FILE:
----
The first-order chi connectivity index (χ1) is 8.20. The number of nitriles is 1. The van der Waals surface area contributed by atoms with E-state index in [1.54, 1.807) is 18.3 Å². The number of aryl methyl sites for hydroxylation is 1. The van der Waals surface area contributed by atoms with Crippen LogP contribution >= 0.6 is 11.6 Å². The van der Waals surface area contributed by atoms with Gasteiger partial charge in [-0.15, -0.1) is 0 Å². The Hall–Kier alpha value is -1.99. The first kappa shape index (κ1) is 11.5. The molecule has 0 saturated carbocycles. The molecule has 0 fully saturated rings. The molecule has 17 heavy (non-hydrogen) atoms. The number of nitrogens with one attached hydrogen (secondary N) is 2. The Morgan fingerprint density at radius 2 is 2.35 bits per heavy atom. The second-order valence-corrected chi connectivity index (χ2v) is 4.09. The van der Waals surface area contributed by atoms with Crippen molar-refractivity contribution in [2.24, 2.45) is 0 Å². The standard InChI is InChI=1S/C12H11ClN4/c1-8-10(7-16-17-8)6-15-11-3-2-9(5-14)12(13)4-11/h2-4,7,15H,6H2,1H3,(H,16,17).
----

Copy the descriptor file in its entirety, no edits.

The first-order chi connectivity index (χ1) is 8.20. The number of nitriles is 1. The van der Waals surface area contributed by atoms with E-state index in [1.54, 1.807) is 18.3 Å². The number of aryl methyl sites for hydroxylation is 1. The van der Waals surface area contributed by atoms with Crippen LogP contribution >= 0.6 is 11.6 Å². The van der Waals surface area contributed by atoms with Gasteiger partial charge in [-0.15, -0.1) is 0 Å². The Hall–Kier alpha value is -1.99. The first kappa shape index (κ1) is 11.5. The molecule has 0 saturated carbocycles. The molecule has 0 fully saturated rings. The molecule has 17 heavy (non-hydrogen) atoms. The number of nitrogens with one attached hydrogen (secondary N) is 2. The Morgan fingerprint density at radius 2 is 2.35 bits per heavy atom. The second-order valence-corrected chi connectivity index (χ2v) is 4.09. The van der Waals surface area contributed by atoms with Crippen molar-refractivity contribution in [2.24, 2.45) is 0 Å². The standard InChI is InChI=1S/C12H11ClN4/c1-8-10(7-16-17-8)6-15-11-3-2-9(5-14)12(13)4-11/h2-4,7,15H,6H2,1H3,(H,16,17).